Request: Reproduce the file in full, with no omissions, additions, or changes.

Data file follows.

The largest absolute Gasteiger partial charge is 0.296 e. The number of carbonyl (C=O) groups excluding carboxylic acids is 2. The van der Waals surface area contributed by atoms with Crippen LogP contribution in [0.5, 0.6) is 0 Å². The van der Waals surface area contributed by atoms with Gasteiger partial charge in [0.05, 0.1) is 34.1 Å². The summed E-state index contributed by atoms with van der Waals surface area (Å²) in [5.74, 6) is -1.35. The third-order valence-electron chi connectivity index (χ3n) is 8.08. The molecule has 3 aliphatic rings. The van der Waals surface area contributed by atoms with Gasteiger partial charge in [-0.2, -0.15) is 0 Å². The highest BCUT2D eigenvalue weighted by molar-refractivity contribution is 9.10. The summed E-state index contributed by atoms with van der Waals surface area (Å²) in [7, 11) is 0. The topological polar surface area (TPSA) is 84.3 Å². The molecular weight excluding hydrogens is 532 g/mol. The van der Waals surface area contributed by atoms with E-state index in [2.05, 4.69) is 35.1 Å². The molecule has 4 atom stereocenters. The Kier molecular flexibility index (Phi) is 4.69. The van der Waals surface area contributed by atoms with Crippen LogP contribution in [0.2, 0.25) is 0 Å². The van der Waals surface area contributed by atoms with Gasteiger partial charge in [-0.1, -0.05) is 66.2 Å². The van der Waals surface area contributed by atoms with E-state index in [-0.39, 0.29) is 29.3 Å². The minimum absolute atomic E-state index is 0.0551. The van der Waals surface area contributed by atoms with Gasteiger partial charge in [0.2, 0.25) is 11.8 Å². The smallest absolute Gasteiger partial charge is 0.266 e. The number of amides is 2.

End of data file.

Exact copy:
The largest absolute Gasteiger partial charge is 0.296 e. The number of carbonyl (C=O) groups excluding carboxylic acids is 2. The van der Waals surface area contributed by atoms with Crippen LogP contribution in [0.5, 0.6) is 0 Å². The van der Waals surface area contributed by atoms with Gasteiger partial charge in [0.05, 0.1) is 34.1 Å². The summed E-state index contributed by atoms with van der Waals surface area (Å²) in [5.74, 6) is -1.35. The third-order valence-electron chi connectivity index (χ3n) is 8.08. The molecule has 3 aliphatic rings. The van der Waals surface area contributed by atoms with Gasteiger partial charge in [-0.2, -0.15) is 0 Å². The highest BCUT2D eigenvalue weighted by molar-refractivity contribution is 9.10. The summed E-state index contributed by atoms with van der Waals surface area (Å²) in [7, 11) is 0. The topological polar surface area (TPSA) is 84.3 Å². The molecular weight excluding hydrogens is 532 g/mol. The van der Waals surface area contributed by atoms with E-state index in [2.05, 4.69) is 35.1 Å². The molecule has 4 atom stereocenters. The Kier molecular flexibility index (Phi) is 4.69. The van der Waals surface area contributed by atoms with Crippen LogP contribution in [0.2, 0.25) is 0 Å². The van der Waals surface area contributed by atoms with Gasteiger partial charge in [-0.1, -0.05) is 66.2 Å². The van der Waals surface area contributed by atoms with E-state index in [-0.39, 0.29) is 29.3 Å². The minimum absolute atomic E-state index is 0.0551. The van der Waals surface area contributed by atoms with Gasteiger partial charge in [0.2, 0.25) is 11.8 Å². The smallest absolute Gasteiger partial charge is 0.266 e. The number of amides is 2.